by r_a_trip (5276) on Wednesday June 13, @02:12PM (#692333)

            *** Thus, you turning off the microphone can only be to protect yourself from being discovered. ***

            What a meek sheeple position. How about the owner paid for the hardware and the electricity and the data plan and it is not for a two bit soccer organisation to appropriate for their own dubious uses.

            If you don't agree, I'll fit you with a non-removable, implanted IP-camera to make sure you do not have sex with persons under the age of consent.

      • (Score: 0) by Anonymous Coward on Tuesday June 12, @07:17PM (8 children)

        by Anonymous Coward on Tuesday June 12, @07:17PM (#692062)

        wooosh?

        This is about rent collecting, some bars/pubs pirate Spanish soccer matches and show them to patrons.

        • (Score: 4, Informative) by urza9814 on Tuesday June 12, @07:20PM (5 children)

          by urza9814 (3954) on Tuesday June 12, @07:20PM (#692066) Journal

          ...and about effectively turning random customers into unwitting and unpaid enforcement agents potentially against their will. If that job is so important to them, they can hire their own damn employees to do it.

          • (Score: 0) by Anonymous Coward on Tuesday June 12, @07:25PM (4 children)

            by Anonymous Coward on Tuesday June 12, @07:25PM (#692070)

            With consent from the user, the app will analyze the audio in its surroundings to check if one of La Liga’s matches is being played. It then pairs that with GPS data to see if that location is an authorized broadcaster.

            No, the customers are willing participants in this - at least for now.

            • (Score: 4, Insightful) by urza9814 on Tuesday June 12, @07:36PM (2 children)

              by urza9814 (3954) on Tuesday June 12, @07:36PM (#692074) Journal

              "Consent" here seems to mean "they accepted the privacy policy." How many users do you really think read every single clause in the privacy policy before installing an app? Accepting such a policy is not the same as agreeing to work for someone.

              • (Score: 1, Interesting) by Anonymous Coward on Tuesday June 12, @07:46PM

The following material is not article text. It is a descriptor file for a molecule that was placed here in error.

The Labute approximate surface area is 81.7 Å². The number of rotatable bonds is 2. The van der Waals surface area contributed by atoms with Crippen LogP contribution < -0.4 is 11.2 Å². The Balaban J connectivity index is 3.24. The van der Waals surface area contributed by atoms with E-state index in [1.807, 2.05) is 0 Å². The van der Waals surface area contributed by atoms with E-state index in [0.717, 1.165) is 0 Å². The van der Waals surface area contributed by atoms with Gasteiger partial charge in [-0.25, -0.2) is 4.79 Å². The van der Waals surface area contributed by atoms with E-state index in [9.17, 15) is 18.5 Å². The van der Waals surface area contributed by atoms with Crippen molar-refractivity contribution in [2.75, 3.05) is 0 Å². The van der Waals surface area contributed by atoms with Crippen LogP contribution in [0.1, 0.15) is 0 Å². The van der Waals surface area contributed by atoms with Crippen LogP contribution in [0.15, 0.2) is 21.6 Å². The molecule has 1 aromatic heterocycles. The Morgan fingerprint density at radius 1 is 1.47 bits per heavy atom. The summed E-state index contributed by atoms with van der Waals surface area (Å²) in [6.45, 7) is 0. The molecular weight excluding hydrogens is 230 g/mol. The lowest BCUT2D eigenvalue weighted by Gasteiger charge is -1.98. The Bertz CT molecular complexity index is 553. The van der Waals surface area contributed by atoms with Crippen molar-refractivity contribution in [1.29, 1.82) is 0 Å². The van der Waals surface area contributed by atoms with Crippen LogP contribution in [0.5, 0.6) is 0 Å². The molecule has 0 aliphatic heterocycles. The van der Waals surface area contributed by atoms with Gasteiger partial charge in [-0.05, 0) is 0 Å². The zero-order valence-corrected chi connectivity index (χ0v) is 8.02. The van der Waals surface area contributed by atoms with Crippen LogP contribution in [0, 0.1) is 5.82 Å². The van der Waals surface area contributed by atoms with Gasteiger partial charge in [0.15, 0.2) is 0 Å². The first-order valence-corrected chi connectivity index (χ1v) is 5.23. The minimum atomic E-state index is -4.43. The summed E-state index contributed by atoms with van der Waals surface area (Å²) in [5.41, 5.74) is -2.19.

by Anonymous Coward on Tuesday June 12, @07:46PM (#692080)

                Not to mention how is the function described? Does it say "we'll listen in with your phone's microphone to record all background audio in order to find people pirating our soccer matches"? Or does it say something like "anonymized usage data may be gathered during specific events" which is so nebulous a description as to be useless? Even if someone went through the privacy policy they might still have no real clue how their phone was going to be abused via the app.

              • (Score: 0) by Anonymous Coward on Tuesday June 12, @10:09PM

                by Anonymous Coward on Tuesday June 12, @10:09PM (#692118)

                It definitely wasn't clear from the original article. I was feeling optimistic, so I read it as explicit consent to this feature and not something stashed away in some legal text (why else would they "encourage people to enable" it if it was already allowed?). Assuming the other way is probably more realistic.

                The Ars [arstechnica.com] article is a bit more clear about how they consent - apparently, it comes up and asks you after this update if it can use the mic/geolocation data. Accepting that is dumb but it doesn't seem terribly misleading, and it does seem opt-in.

            • (Score: 4, Interesting) by sjames on Wednesday June 13, @02:24AM

              by sjames (2882) on Wednesday June 13, @02:24AM (#692194) Journal

              Possibly with consent. You're sitting at home, and there's a knock at the door. The weather is cold and nasty, and the guy at the door says his car broke down and his cell is dead, can he use your phone? You agree and invite him in. He asks if he can use your bathroom and you agree again. Soon after, a tow truck arrives and off he goes.

              A few days later, at 3:00 A.M. you awake thinking you heard a splashing sound. To your surprise you find the stranded motorist taking a bubble bath in YOUR bathtub. He says "I found an open window". Understandably, you demand that he get the hell out before you call the cops.

              With a hurt look, he says "but you invited me in and said I could use your bathroom!"

        • (Score: 0) by Anonymous Coward on Tuesday June 12, @07:24PM

          by Anonymous Coward on Tuesday June 12, @07:24PM (#692069)

          Actually, I was just yanking frojack's chain. He's usually trolling, but when he isn't it's just because he needs to prime his pump.

        • (Score: 0) by Anonymous Coward on Tuesday June 12, @11:40PM

          by Anonymous Coward on Tuesday June 12, @11:40PM (#692152)

          Pirate? They're probably showing a visual representation of signals that get sent to every Spaniard, and that every Spaniard, provided he paid the TV tax, could watch for himself.